School Girls on a bus in Juárez, 2002
How many times have I wanted to cross over the Bridge to Juárez, jump on a ruta autobus and never return to mi lado (the other side, El Paso, America) again?
A bunch of times. Actually, in the last decade, every time. ¡Muchos tiempos!
When I go to Juárez I realize within minutes that the bubble I live in America is a prison not a home. It’s a construction. A development.
Instead of working this feeling out, I take photographs, like an archeologist, always trying to root out what this means, and, for a very long time that has been enough.
But it isn’t enough now.
I’ve reached an age and a stage where if something isn’t real it isn’t OK, and I trust my feelings to know what rings true.
I’ve come to a place where truth is sweet wine and the pretty word/mind picture that looks like successes just a flicker, like a digital video image that pixelates for an instant, disintegrates into a weird busy mosaic for a moment and then reforms into a clean and clear image. One is left all too aware that what you’ve been looking at is just an image, constructed from electronic materials, not a living breathing reality.
Our country -perhaps the whole “first world” has become a planned development, a grid built for consumption. Every highway, every building reeks of impermanence. It’s a society built by actuaries that calculate shelf life and then proceed, not a society that proceeds and builds for forever.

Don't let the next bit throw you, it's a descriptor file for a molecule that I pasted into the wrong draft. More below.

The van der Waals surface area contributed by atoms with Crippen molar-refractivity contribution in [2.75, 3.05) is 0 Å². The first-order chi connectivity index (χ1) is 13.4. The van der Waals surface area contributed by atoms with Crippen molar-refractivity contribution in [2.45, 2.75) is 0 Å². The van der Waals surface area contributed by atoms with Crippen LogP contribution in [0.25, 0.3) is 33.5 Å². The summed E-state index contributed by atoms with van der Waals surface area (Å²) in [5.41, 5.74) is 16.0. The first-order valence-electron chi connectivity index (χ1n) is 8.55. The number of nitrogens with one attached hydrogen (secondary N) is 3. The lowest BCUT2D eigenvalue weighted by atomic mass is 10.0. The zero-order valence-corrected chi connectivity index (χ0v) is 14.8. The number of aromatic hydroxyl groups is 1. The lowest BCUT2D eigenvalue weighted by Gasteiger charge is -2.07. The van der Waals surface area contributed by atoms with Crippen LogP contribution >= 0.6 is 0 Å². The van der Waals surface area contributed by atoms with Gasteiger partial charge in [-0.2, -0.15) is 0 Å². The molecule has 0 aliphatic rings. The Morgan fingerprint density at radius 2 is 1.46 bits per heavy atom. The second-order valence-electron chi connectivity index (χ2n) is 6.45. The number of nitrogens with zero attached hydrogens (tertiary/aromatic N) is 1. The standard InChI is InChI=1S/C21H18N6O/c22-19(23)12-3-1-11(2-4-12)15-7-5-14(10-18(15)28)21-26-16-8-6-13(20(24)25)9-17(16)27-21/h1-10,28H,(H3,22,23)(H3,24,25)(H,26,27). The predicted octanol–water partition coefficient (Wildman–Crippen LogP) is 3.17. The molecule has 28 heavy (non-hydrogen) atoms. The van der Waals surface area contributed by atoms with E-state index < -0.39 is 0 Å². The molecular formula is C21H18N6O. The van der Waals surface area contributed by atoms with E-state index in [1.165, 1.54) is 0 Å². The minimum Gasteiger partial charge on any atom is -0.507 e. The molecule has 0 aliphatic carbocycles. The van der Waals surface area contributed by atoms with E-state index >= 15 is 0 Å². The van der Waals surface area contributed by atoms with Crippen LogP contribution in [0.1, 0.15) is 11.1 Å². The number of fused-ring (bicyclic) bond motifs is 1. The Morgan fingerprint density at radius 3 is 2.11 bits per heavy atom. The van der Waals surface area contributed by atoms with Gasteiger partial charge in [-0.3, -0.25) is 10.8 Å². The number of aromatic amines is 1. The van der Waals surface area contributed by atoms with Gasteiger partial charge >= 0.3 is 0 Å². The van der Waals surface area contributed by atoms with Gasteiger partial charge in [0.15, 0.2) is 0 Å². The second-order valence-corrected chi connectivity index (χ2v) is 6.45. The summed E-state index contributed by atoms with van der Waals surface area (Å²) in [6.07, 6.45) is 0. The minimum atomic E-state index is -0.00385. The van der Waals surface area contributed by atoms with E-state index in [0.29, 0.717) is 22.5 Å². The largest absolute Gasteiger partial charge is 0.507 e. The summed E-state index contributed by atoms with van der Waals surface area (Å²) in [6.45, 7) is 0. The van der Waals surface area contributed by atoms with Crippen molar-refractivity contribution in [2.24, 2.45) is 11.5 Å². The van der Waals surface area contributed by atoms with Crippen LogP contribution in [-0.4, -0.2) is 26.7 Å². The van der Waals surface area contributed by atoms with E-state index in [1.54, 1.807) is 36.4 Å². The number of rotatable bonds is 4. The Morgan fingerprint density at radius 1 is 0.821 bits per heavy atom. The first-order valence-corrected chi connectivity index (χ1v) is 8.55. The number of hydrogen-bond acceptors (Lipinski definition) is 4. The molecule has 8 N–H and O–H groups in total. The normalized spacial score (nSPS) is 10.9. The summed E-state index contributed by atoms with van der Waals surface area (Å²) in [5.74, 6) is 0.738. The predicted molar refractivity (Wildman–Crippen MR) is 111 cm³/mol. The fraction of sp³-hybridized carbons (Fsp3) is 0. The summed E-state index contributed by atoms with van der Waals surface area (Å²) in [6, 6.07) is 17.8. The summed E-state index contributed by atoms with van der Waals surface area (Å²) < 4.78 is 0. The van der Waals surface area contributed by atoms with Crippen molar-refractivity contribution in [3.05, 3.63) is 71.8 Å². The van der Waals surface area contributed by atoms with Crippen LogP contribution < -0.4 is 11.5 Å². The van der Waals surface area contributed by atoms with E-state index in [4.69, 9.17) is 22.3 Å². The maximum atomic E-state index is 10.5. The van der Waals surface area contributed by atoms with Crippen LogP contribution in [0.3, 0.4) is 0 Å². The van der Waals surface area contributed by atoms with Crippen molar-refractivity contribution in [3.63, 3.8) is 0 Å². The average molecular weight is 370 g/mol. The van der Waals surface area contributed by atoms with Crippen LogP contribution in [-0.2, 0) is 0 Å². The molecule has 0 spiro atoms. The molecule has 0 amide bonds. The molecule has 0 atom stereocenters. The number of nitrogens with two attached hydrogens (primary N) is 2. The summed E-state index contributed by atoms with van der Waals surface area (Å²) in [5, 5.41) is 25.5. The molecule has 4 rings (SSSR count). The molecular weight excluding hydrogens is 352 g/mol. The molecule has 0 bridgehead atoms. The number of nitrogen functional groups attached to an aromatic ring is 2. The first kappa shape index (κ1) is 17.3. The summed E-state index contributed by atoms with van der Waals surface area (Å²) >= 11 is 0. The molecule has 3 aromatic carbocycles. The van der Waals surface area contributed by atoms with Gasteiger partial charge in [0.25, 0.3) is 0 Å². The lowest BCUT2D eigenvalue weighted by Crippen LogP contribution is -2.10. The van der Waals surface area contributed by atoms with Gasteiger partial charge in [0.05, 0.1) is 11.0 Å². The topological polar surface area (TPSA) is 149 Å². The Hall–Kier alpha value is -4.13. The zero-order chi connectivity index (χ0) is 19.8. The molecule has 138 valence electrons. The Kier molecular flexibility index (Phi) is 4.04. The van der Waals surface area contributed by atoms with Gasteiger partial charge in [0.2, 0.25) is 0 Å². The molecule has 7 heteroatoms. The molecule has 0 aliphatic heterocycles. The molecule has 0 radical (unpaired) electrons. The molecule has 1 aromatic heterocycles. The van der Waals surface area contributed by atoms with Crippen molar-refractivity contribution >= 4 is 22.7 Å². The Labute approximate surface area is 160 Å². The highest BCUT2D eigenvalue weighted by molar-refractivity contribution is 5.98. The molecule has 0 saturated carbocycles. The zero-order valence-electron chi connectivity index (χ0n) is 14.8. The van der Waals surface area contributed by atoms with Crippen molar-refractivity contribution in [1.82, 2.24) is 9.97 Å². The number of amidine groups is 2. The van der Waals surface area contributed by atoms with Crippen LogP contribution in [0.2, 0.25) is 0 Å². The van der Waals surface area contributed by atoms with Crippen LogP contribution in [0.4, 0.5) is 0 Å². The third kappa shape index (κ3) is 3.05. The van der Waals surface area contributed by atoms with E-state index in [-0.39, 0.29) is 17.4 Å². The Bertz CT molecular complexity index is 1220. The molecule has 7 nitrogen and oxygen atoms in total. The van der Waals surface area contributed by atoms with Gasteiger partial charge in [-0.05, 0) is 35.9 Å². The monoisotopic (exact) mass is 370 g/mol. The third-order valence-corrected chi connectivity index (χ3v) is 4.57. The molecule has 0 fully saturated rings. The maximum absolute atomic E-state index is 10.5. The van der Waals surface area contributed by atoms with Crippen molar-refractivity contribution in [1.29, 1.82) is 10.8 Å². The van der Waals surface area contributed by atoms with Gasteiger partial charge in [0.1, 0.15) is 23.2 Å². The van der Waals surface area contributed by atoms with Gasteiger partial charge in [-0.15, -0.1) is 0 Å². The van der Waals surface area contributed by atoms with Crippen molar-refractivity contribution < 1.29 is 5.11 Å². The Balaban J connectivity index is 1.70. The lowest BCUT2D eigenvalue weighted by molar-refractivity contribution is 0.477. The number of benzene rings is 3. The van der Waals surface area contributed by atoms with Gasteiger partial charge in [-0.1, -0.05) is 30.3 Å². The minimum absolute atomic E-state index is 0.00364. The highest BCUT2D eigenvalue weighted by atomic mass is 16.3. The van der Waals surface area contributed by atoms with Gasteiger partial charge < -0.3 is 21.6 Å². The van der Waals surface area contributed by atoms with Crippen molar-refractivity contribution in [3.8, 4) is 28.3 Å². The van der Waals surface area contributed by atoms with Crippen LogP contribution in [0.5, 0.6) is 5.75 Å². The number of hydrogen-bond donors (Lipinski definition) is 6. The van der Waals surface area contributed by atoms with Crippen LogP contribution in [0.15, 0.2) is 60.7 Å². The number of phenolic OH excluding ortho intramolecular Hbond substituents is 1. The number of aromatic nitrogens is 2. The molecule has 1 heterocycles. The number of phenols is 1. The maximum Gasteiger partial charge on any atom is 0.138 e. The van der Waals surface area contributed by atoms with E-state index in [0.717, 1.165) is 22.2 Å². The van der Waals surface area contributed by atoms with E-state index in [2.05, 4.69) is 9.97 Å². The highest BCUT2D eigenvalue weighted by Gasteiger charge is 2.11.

Juárez is a reality. Warts and all.
It’s got problems but they are in the open, real. Its “texture” is being sandpapered, too… but because it has less equity, it is being transformed more slowly.
It has pure moments of beauty as well.
These smiling girls, on a public bus, are doing nothing but what they’re doing. The photograph is just a record of what happened.
When I go back across that bridge, to El Paso, to America, I no longer am sure what is reality or what is a construction of a reality that I’m supposed to embrace but that I know I do not love.
Do I really have to love flat textureless buildings in endless commercial strips? Do I really have to love the Interstate, a battleground without ethical guidelines or decency.
The clue to this image is that it never flickers. It doesn’t give clues that you may be seeing someone else’s construction of a reality.
The image does not flicker. It just is. Frozen. Still. Permanent.
What flickers I don’t trust.